An excellent LA-based thriller
Adam Knox comes from a long line of patrician Connecticut doctors — a line he broke to serve with an NGO in the war-torn Central African Republic. His attempt to protect his patients there from a brutal militia ended in disaster and disgrace, and now he runs a clinic near Los Angeles’s Skid Row, making ends meet by making house calls — cash only, no questions asked—on those too famous or too criminal to seek other medical care.
When a young boy is abandoned at his clinic, Knox is determined to find the boy’s family and save him from the not-so-tender mercies of the child welfare bureaucracy. But Knox’s search for the volatile woman who may or may not be the boy’s mother leads him and his friend, a former Special Forces operator, into a labyrinth of human traffickers, Russian mobsters, and corporate security thugs; and squarely into the sights of a powerful, secretive, and utterly ruthless family that threatens to destroy Dr. Knox and everything — and everyone — he holds dear.
I actually read this quite a while ago, but I kept forgetting to write the review. Dr. Knox is the first novel I read by Spiegelman, but it certainly won’t be the last. An idealistic protagonist, single-minded antagonists, organized crime and vulture business collide in this novel. Easily one of my favourite novels of the year.
Dr. Knox is the story of a medical doctor working in an underprivileged section of Los Angeles. He runs a clinic, forever struggling to make ends meet. We learn, over the course of the novel, that his past experience working Africa has had a lasting, sometimes debilitating impact on his work and ability to maintain personal relationships. At the same time, he has a powerful humanitarian impulse, which led him to the clinic and also leaves him susceptible to helping any stray that comes through the door.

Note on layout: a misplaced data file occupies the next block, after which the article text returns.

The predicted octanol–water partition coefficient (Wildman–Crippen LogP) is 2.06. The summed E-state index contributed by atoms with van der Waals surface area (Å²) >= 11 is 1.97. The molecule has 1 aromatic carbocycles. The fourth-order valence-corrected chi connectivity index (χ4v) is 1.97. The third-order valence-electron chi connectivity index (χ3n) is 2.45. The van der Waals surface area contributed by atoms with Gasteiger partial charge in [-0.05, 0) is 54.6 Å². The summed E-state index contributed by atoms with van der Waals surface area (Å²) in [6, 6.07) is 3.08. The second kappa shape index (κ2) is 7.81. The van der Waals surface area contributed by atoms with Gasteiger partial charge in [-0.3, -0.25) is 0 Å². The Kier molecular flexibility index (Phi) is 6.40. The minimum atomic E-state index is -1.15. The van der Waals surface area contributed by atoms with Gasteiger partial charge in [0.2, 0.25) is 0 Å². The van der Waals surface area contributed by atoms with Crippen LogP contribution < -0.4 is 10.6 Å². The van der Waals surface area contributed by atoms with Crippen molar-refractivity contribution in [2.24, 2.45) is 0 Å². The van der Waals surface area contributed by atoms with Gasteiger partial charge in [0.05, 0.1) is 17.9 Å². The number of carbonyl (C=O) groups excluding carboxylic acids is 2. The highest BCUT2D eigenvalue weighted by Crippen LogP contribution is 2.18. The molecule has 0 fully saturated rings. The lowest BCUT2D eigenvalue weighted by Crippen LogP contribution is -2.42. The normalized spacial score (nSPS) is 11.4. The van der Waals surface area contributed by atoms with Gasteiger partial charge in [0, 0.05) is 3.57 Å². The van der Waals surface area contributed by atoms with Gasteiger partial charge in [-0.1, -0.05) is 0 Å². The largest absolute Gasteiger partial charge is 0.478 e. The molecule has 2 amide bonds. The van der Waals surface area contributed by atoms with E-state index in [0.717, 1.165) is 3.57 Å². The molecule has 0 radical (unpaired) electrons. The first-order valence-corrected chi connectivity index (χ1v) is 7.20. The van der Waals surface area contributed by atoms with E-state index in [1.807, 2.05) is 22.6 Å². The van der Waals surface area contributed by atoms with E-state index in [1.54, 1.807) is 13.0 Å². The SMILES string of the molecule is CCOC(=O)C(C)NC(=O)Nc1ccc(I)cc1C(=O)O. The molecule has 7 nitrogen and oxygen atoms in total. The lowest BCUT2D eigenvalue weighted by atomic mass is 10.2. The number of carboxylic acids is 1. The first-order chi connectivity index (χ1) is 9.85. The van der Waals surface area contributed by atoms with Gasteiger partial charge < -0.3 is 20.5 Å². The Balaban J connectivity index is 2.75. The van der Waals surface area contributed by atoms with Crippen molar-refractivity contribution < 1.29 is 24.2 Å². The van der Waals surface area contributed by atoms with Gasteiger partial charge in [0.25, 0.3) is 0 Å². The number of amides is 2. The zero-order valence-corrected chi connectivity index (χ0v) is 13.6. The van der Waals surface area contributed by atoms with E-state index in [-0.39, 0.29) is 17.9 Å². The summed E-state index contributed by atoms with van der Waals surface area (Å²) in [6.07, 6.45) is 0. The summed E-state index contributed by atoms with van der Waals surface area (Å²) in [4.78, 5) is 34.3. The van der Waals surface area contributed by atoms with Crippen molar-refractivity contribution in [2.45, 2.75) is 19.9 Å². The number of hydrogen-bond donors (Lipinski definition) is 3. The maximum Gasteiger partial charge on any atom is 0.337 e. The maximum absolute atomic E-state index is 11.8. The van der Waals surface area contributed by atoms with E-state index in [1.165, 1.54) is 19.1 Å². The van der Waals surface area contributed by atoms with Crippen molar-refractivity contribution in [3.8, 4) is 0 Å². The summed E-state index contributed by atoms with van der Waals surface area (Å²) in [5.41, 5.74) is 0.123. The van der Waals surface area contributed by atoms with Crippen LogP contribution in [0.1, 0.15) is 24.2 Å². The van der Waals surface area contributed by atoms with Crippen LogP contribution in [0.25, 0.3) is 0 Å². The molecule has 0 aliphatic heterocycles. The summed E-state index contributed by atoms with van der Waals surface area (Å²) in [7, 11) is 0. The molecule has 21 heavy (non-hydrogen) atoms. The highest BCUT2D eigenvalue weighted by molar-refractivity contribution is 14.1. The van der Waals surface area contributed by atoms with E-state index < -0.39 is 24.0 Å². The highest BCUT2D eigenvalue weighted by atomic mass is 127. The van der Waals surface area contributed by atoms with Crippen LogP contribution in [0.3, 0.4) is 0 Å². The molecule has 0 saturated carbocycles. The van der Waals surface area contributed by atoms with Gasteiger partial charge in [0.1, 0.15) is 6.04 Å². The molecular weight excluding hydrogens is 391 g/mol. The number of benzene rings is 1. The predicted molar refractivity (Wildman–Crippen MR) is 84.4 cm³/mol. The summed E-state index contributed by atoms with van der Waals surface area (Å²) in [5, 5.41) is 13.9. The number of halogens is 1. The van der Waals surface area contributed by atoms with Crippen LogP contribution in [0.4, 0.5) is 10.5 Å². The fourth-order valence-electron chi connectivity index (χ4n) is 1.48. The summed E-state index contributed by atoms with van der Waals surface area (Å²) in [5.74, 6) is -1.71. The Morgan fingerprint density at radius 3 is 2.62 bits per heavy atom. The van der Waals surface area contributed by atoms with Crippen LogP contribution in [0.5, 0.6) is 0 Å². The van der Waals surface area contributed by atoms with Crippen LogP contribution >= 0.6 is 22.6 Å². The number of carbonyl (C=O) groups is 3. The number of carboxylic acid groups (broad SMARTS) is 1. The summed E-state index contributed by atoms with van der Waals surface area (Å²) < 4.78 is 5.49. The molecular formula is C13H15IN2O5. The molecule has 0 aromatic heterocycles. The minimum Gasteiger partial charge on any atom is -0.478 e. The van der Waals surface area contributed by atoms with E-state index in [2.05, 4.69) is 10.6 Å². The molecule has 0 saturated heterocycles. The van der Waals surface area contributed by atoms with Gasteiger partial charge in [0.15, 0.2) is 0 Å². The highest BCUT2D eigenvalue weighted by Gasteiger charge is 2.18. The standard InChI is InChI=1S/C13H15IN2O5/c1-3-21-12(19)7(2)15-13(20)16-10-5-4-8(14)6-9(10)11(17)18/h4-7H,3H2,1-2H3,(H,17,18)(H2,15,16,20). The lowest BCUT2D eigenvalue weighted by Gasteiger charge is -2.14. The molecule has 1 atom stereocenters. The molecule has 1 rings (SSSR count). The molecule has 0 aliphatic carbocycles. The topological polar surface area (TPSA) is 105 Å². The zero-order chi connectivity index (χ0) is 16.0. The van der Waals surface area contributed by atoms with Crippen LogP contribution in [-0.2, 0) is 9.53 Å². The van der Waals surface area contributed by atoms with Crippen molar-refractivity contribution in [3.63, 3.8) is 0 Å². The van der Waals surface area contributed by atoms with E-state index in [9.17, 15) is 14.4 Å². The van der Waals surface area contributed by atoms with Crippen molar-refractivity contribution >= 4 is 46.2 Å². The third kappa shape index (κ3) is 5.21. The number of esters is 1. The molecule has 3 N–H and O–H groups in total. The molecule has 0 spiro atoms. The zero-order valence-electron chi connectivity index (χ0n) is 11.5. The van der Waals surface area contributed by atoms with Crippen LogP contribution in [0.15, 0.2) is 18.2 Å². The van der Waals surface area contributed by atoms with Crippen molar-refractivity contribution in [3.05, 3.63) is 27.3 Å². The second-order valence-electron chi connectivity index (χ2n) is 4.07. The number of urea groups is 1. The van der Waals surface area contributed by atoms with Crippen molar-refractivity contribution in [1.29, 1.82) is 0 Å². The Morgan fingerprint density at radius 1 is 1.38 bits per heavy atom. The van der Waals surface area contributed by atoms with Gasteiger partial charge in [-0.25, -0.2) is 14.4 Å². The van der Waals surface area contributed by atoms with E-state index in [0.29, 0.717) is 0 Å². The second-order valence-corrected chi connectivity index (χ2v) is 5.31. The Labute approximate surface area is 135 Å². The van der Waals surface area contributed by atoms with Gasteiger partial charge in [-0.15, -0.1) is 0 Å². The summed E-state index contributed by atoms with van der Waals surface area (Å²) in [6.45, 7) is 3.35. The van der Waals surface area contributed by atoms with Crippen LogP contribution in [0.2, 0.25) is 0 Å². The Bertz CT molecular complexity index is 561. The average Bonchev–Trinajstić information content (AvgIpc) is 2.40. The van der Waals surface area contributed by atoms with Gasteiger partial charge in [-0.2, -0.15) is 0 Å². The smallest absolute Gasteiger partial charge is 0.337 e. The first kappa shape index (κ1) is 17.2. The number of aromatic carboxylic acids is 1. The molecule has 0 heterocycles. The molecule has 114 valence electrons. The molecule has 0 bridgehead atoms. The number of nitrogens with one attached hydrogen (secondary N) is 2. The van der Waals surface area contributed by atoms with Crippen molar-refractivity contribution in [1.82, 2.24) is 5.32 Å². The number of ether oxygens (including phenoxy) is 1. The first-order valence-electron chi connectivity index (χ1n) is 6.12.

At the beginning of this novel, the person in question is connected to and mixed up with a host of powerful, vindictive thugs — of the street and, as it turns out, the boardroom. Knox has an unhealthy attraction to risk, and finds himself inexplicably caught up in the wellbeing of the woman who stumbles across his path. There were times when I had difficulty accepting that anyone would get themselves this involved in the life of a complete stranger, but was nevertheless in keeping with the character Spiegelman has written. Knox is a bundle of contradictions — his humanitarian streak is counterbalanced by the fact that, in order to supplement the funding for his clinic, he takes off-the-books jobs helping his friend patch people up under the radar. This, too, gets him into a little bit of trouble.
Spiegelman’s writing is tight and clear, devoid of over-done flourishes. His descriptions are evocative and sparse, and his characters feel real and well-rounded. The pacing is very good, and I blitzed through the second half in one long, late-night binge.
I’ll definitely be reading more of Spiegelman’s work, and I can’t wait to see what he comes up with next. Very highly recommended.